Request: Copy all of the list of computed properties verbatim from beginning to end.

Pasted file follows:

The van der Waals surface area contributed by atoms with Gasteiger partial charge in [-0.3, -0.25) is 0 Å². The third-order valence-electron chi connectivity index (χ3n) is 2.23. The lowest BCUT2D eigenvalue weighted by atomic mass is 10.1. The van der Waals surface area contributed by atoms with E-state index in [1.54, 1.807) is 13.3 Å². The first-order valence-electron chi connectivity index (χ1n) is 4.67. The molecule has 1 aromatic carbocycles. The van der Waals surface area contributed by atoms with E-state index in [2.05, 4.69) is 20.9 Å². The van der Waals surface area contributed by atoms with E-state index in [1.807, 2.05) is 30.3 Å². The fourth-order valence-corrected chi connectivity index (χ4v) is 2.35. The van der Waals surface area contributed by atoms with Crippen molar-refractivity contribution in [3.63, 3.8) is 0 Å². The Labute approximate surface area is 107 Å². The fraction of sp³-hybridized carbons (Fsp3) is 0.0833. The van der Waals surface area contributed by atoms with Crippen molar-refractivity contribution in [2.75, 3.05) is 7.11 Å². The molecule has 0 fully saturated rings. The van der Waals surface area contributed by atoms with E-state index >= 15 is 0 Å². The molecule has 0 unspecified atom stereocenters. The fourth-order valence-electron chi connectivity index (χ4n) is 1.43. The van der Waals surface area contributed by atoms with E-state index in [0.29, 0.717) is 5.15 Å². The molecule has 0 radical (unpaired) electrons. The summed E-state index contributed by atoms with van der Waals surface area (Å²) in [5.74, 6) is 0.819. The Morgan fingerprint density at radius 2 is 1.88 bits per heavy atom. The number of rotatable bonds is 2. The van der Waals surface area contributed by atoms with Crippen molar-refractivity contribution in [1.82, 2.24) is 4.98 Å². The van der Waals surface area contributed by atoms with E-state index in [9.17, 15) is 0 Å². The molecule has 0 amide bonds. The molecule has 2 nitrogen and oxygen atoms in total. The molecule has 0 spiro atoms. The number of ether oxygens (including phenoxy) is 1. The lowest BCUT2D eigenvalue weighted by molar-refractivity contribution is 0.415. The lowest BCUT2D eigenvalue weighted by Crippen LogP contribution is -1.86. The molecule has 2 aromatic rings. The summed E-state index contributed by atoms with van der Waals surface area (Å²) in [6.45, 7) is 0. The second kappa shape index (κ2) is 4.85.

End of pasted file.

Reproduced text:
The van der Waals surface area contributed by atoms with Gasteiger partial charge in [-0.3, -0.25) is 0 Å². The third-order valence-electron chi connectivity index (χ3n) is 2.23. The lowest BCUT2D eigenvalue weighted by atomic mass is 10.1. The van der Waals surface area contributed by atoms with E-state index in [1.54, 1.807) is 13.3 Å². The first-order valence-electron chi connectivity index (χ1n) is 4.67. The molecule has 1 aromatic carbocycles. The van der Waals surface area contributed by atoms with E-state index in [2.05, 4.69) is 20.9 Å². The van der Waals surface area contributed by atoms with E-state index in [1.807, 2.05) is 30.3 Å². The fourth-order valence-corrected chi connectivity index (χ4v) is 2.35. The van der Waals surface area contributed by atoms with Crippen molar-refractivity contribution in [3.63, 3.8) is 0 Å². The Labute approximate surface area is 107 Å². The fraction of sp³-hybridized carbons (Fsp3) is 0.0833. The van der Waals surface area contributed by atoms with Crippen molar-refractivity contribution in [2.75, 3.05) is 7.11 Å². The molecule has 0 fully saturated rings. The van der Waals surface area contributed by atoms with E-state index >= 15 is 0 Å². The molecule has 0 unspecified atom stereocenters. The fourth-order valence-electron chi connectivity index (χ4n) is 1.43. The van der Waals surface area contributed by atoms with E-state index in [0.29, 0.717) is 5.15 Å². The molecule has 0 radical (unpaired) electrons. The summed E-state index contributed by atoms with van der Waals surface area (Å²) in [5.74, 6) is 0.819. The Morgan fingerprint density at radius 2 is 1.88 bits per heavy atom. The number of rotatable bonds is 2. The van der Waals surface area contributed by atoms with Crippen molar-refractivity contribution in [1.82, 2.24) is 4.98 Å². The van der Waals surface area contributed by atoms with E-state index in [9.17, 15) is 0 Å². The molecule has 0 amide bonds. The molecule has 2 nitrogen and oxygen atoms in total. The molecule has 0 spiro atoms. The number of ether oxygens (including phenoxy) is 1. The lowest BCUT2D eigenvalue weighted by molar-refractivity contribution is 0.415. The lowest BCUT2D eigenvalue weighted by Crippen LogP contribution is -1.86. The molecule has 2 aromatic rings. The summed E-state index contributed by atoms with van der Waals surface area (Å²) in [6.45, 7) is 0. The second kappa shape index (κ2) is 4.85.